Even though New Jersey voters overwhelmingly approved a ballot question this week to legalize, tax and regulate adult-use cannabis, they might have to wait up to a year before they can actually go out and buy it at a nearby store.
“Could it take up to a year? I think it could,” Gov. Phil Murphy said at a press briefing Thursday in Trenton.
Lawmakers still have to vote on a bill to formally legalize cannabis, outlining how the market will be regulated and tested, how many permits and licenses will be given out, the types that will be distributed, and who will get them.
It remains illegal until then, under state law.
Attorney General Gubir Grewal announced Wednesday, that in light of the results of the ballot question, law enforcement and prosecutors should still use discretion when considering low-level cannabis offenses.
“I look forward to working with the Legislature to swiftly pass enabling legislation that will set up a regulatory framework for adult-use marijuana,” the governor said.
One of the state Legislature’s biggest proponents of legalization – Sen. Nicholas Scutari, D-22nd District – said he expects to introduce a bill between Thursday and Monday to legalize, regulate and tax adult-use cannabis for recreational use. Scutari could not be reached for comment on Thursday.
Under the ballot question, the state will legalize cannabis as of Jan. 1, 2021. Marijuana transactions will be subject to the 6.625% sales tax, while municipalities can impose an additional 2% tax for their local coffers. Some of the rules for the new industry would be laid out by the state Legislature, and others by a five-member Cannabis Regulatory Commission that will oversee the market—and so far only has one appointee.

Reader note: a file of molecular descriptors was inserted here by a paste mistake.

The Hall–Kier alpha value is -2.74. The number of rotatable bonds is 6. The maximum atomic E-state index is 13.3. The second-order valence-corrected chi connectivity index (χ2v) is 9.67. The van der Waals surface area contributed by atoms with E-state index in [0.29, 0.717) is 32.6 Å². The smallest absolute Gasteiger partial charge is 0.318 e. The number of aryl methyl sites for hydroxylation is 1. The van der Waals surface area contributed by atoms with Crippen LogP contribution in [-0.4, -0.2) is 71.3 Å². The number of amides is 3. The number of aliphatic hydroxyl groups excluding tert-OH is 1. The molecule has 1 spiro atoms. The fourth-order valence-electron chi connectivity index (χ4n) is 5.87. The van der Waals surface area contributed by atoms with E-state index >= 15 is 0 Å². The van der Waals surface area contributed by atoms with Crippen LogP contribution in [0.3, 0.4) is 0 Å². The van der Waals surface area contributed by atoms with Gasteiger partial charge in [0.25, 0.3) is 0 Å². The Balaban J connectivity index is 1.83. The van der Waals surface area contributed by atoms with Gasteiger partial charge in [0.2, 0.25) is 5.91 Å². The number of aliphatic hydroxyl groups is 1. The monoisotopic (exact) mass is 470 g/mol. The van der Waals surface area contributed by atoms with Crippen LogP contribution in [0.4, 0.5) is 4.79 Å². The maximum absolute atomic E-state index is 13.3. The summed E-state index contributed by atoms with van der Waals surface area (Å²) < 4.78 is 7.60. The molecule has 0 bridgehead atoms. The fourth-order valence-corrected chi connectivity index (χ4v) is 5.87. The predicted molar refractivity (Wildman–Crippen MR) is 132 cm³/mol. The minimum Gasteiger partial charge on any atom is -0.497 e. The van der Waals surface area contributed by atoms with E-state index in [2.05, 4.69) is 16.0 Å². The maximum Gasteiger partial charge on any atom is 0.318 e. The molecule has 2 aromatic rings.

Murphy said that in the short-term, the state’s nine medical marijuana dispensaries could expand their operations to provide products to the recreational market, but they would “have to prove that they are not eating into their supply for their medical purposes.
“That could theoretically happen sooner,” he said.
The bill that lawmakers and the Murphy administration worked on over 2018 and 2019, and were ultimately unable to pass, totaled close to 200 pages, and found both sides publicly clashing over how to tax and regulate the industry.
Murphy, Senate President Stephen Sweeney, D-3rd District, and Assembly Speaker Craig Coughlin, D-19th District, – despite their support for legalization – ultimately never came to an agreement, except to put it before voters.
“Having those 14 months of legwork to resolve a lot of the issues helped a lot,” said one senior administration official, who noted that the negotiations were still ongoing.
New legislation would largely mirror what passed through the halls of Trenton during those two years.
Two sticking points are the excise tax and the potential cap on new licenses, but they’re less “disagreements” and more so “just the two issues we’re working through,” according to this source. Other issues were resolved by the medical marijuana expansion bill that Murphy signed in July 2019.
“We need to ramp up production, we need to get more licenses … cultivators and dispensaries online as soon as possible. But that all is going to take time,” Scutari said on Tuesday.
The supply chain has been a particular problem, both among existing dispensaries, with the future held up in court for many of the medical alternative treatment centers.
“They still have a lot of work to do,” Jeff Brown, who heads the state’s medical marijuana program within the New Jersey Department of Health, said during a late October event with NJ Cannabusiness Insider.
By a most recent count, the state’s medical-marijuana program has almost 95,000 participants, Brown said, serviced by its nine alternative treatment centers.